Working to make government more effective

Report

Treasury ‘orthodoxy’: What is it? And is it a problem for government?

The Treasury wields too much influence across government and dominates strategic thinking at the centre.

HM Treasury, front entrance
HM Treasury. Former PM Liz Truss attacked the department for being ideologically anti-growth and anti-democratic in the way it worked with ministers.

This report examines accusations that rigid beliefs – an ‘orthodoxy’ – shape the Treasury’s economic thinking, with former prime minister Liz Truss and her allies attacking the department for being ideologically anti-growth and anti-democratic in the way it worked with ministers.  

While it dismisses these anti-growth allegations – Treasury orthodoxy emphasises the importance of spending control and sound money, as would be expected at a finance ministry – it identifies flaws with the department that cause problems for government.

An imbalance of power at the centre, due to No.10’s comparative lack of firepower and ability to drive strategy, allows a dominant Treasury to fill the vacuum and take ‘ownership’ of whole-government strategy. This leads to bad outcomes in policy and spending, with Treasury spending staff too inexperienced and unable to draw on adequate expertise to make the spending decisions asked of them. The Treasury is also too quick to micro-manage when it could better delegate more power to departments to spend their budgets, and it remains too secretive, especially in its tight grip over tax policy. More transparency would help, rather than hinder, its work.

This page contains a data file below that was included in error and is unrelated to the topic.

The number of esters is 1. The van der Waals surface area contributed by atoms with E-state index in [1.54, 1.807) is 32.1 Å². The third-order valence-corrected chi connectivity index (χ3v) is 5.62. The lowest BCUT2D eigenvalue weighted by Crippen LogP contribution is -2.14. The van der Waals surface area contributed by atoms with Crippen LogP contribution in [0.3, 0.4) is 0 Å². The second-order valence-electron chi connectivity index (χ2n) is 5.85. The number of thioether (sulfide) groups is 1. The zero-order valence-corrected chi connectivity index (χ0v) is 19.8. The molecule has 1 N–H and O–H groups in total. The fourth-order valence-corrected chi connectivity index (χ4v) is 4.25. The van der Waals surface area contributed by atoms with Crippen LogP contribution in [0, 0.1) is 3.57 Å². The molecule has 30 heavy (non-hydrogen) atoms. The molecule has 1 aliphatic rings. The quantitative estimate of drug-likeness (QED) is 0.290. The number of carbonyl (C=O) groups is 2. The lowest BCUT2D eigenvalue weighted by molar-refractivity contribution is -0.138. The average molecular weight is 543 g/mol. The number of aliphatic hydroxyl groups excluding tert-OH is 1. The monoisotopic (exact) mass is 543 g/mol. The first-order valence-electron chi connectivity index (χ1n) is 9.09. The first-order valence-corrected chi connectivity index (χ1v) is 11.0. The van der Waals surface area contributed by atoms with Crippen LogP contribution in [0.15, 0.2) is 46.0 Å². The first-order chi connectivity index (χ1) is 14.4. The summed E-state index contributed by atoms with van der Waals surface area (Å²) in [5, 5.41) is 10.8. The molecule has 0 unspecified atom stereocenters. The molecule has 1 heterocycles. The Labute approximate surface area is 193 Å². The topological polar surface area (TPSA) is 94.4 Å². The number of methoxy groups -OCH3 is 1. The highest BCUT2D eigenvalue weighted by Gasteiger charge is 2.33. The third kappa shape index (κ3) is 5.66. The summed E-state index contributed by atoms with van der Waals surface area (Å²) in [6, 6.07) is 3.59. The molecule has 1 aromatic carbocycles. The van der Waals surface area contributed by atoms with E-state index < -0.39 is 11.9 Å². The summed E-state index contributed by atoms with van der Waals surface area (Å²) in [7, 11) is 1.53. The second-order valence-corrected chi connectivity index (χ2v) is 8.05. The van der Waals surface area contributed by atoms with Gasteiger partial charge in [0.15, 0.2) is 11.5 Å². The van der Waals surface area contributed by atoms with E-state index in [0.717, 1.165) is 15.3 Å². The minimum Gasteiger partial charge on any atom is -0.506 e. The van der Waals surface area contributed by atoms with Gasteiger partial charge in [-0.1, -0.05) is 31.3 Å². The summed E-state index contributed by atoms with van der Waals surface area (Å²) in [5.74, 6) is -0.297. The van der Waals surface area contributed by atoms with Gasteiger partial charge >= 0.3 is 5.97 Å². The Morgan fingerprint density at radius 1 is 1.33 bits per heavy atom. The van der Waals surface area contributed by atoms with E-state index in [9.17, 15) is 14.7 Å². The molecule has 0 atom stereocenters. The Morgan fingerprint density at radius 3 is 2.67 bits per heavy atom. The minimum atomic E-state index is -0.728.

Fiscal policy making in government is also causing problems, with the damaging short-termism of the Treasury budgeting process risking ‘static thinking’: a bias against transformative policy proposals.

The report provides an overview of how problems with process and power imbalances within government could be addressed:

  • Short-termism should be addressed by reform to the fiscal framework, a renewed spending review process and strong political direction from the chancellor and prime minister.
  • No.10 and the Cabinet Office should be strengthened to fill the strategic vacuum in central government that currently necessitates the dominance of Treasury budgeting processes.
  • The Treasury (and indeed wider civil service) should open up to more specialist expertise to improve the quality of spending decisions.

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